What we are / what we aren’t
What we are what we aren’t is a VR experience that combines technology, design and cognitive science to challenge or sense of separateness from our environment.
Distorting our bodily perception
This experimental project was created to examine the relationship between ourselves and our environment. I wanted to challenge the sense of separateness between self and that which surrounds us. The idea was inspired by new research done in the field of cognitive science into the way we perceive our sense of bodily self and how that perception can be manipulated. Researchers have been able to produce the illusion of ownership over a virtual body and even the sense of drifting outside of one’s body with the use of new VR technology.
One famous exercise used to create such a shift in bodily perception is the rubber hand illusion. In it a subject’s hand is hidden behind a screen and out of sight, and in it’s place a rubber hand is placed. The real, concealed hand and the rubber hand are touched repeatedly in synchrony to produce the illusion of ownership over the rubber hand - the rubber hand is perceived by the subject to be their real hand. Scientists have been able to do something similar on a larger scale of one’s whole body, using VR and haptic feedback. By using an avatar and synchronizing a virtual object touching the avatar with real vibrating motors touching the user, they have been able to create the illusion of ownership over a virtual body. Meaning, participants felt that the virtual body they saw through their VR googles was their own body.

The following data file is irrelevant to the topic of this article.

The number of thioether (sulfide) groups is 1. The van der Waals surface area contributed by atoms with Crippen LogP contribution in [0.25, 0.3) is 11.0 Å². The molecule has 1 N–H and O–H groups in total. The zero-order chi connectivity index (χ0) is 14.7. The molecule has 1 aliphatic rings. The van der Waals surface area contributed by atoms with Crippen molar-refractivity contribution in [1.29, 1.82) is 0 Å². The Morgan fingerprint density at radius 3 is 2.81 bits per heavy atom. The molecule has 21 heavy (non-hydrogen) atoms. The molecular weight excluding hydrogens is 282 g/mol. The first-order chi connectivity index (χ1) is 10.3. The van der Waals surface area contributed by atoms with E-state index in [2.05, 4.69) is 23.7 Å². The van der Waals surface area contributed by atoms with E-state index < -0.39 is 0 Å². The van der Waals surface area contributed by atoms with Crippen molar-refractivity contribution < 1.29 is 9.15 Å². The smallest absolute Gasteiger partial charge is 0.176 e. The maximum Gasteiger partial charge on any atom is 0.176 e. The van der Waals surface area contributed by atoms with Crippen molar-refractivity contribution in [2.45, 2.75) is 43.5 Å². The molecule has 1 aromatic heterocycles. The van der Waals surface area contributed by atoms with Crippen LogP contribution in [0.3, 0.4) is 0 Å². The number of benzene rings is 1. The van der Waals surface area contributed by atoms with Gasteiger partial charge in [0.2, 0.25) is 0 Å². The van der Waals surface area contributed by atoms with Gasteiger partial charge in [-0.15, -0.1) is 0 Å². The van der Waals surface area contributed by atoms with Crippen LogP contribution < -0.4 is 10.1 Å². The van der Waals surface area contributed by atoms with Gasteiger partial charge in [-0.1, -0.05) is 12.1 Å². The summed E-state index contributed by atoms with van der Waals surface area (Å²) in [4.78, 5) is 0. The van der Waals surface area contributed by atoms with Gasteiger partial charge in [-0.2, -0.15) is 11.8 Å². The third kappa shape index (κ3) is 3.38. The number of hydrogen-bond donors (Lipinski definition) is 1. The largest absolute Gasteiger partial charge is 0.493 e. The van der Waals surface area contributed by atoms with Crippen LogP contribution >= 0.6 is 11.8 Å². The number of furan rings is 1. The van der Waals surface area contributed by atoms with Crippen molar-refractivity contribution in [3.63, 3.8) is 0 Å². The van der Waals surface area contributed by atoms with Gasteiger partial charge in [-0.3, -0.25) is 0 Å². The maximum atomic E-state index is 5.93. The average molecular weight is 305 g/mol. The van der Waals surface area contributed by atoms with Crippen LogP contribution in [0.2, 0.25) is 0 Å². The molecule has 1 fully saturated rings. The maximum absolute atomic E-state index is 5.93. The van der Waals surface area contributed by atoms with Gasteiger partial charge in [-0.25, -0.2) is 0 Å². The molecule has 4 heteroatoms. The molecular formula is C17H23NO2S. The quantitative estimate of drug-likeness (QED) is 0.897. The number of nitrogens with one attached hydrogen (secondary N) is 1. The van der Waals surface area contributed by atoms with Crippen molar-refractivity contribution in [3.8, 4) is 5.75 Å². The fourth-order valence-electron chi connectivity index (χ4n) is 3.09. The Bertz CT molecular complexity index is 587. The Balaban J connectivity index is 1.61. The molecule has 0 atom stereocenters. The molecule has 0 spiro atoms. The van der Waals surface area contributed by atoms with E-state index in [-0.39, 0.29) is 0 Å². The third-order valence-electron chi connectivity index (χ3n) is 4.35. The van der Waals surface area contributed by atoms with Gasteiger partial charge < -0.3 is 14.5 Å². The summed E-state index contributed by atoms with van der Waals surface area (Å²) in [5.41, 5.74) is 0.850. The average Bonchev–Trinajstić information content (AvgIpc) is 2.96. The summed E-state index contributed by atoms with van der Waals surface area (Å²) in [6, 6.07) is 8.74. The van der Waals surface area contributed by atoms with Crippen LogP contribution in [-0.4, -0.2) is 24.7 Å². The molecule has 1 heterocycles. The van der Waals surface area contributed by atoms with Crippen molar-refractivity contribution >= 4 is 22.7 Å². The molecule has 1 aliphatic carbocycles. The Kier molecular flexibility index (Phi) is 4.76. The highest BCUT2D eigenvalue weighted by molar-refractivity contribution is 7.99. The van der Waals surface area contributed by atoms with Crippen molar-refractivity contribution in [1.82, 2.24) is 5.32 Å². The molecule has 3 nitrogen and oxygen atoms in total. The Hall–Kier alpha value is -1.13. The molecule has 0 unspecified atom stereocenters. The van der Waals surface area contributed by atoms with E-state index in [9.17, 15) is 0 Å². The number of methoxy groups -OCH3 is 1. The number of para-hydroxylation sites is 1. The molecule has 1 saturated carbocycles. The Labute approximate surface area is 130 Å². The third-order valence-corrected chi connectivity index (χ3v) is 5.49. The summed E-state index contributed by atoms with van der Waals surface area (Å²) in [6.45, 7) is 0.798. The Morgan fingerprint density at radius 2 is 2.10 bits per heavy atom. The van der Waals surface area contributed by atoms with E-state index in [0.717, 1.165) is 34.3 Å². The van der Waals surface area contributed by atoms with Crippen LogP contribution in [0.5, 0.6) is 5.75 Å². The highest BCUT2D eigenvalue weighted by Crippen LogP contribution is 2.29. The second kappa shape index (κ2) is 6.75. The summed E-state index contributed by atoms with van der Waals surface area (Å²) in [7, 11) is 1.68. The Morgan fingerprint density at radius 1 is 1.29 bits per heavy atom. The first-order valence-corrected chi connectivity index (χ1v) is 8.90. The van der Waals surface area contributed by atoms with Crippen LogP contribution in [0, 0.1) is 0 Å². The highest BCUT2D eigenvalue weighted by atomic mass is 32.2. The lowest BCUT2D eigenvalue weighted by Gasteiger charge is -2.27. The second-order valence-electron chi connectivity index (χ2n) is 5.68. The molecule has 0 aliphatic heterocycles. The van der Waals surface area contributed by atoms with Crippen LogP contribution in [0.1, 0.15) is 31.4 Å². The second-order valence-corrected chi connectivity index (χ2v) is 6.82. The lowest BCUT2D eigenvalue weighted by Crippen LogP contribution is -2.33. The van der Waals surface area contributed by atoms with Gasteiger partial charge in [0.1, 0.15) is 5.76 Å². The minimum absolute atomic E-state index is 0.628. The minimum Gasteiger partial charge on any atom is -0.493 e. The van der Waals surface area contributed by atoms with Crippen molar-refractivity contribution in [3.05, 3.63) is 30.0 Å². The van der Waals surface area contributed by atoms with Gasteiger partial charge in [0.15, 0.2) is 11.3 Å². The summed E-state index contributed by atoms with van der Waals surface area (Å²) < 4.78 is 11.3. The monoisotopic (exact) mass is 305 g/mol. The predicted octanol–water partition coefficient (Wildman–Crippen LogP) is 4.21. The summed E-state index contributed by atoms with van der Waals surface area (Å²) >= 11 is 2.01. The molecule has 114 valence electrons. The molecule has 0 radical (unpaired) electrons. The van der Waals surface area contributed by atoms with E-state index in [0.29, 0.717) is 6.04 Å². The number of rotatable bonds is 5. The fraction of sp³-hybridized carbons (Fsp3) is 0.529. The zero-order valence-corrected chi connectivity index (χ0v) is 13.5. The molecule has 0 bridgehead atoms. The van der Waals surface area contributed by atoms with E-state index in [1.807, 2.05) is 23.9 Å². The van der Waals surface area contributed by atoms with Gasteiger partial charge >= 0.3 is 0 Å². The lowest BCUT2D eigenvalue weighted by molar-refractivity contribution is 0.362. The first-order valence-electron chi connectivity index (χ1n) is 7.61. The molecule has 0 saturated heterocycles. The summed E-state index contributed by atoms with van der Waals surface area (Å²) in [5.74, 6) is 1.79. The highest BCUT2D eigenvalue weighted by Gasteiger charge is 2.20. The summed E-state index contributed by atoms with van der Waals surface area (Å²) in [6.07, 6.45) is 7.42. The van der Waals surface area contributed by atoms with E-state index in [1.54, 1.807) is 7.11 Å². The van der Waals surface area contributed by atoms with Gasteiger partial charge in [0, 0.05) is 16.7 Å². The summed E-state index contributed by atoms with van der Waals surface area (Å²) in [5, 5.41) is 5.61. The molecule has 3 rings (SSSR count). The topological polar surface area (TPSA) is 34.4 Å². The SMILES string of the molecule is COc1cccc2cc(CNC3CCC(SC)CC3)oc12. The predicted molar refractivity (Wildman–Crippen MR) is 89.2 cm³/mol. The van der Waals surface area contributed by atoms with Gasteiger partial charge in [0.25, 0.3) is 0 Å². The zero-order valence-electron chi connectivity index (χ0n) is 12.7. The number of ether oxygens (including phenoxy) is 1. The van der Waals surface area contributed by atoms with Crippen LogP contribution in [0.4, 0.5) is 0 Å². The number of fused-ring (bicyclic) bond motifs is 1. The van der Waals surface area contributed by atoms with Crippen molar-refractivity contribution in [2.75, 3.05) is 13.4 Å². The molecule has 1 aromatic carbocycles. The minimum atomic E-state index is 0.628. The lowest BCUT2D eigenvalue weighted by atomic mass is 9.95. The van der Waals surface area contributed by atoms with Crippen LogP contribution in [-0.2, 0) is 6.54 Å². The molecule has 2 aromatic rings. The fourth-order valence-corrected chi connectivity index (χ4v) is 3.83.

For me these ground breaking discoveries represented an exciting new approach towards the way we understand our bodily selves. I wanted to use these methods to try and stretch one’s perception of bodily self, to experience that which seems rigid and separated as fluid and part of of it’s environment.
In this project participants were equipped with a VR headset and vibrotactile bracelets that generated haptic feedback. At first, an illusion of ownership over a virtual body, which participants see through their VR headset, is established. Then, their point of view gradually moves out of their virtual body and floats to face it. Finally the virtual space around them dissolves into an abstract sky like space to produce a sense of absorption within that environment. The process is guided by a recording, instructing users through the experience on where to place their attention and what to do in-order to make this perceptual shift as strong as possible.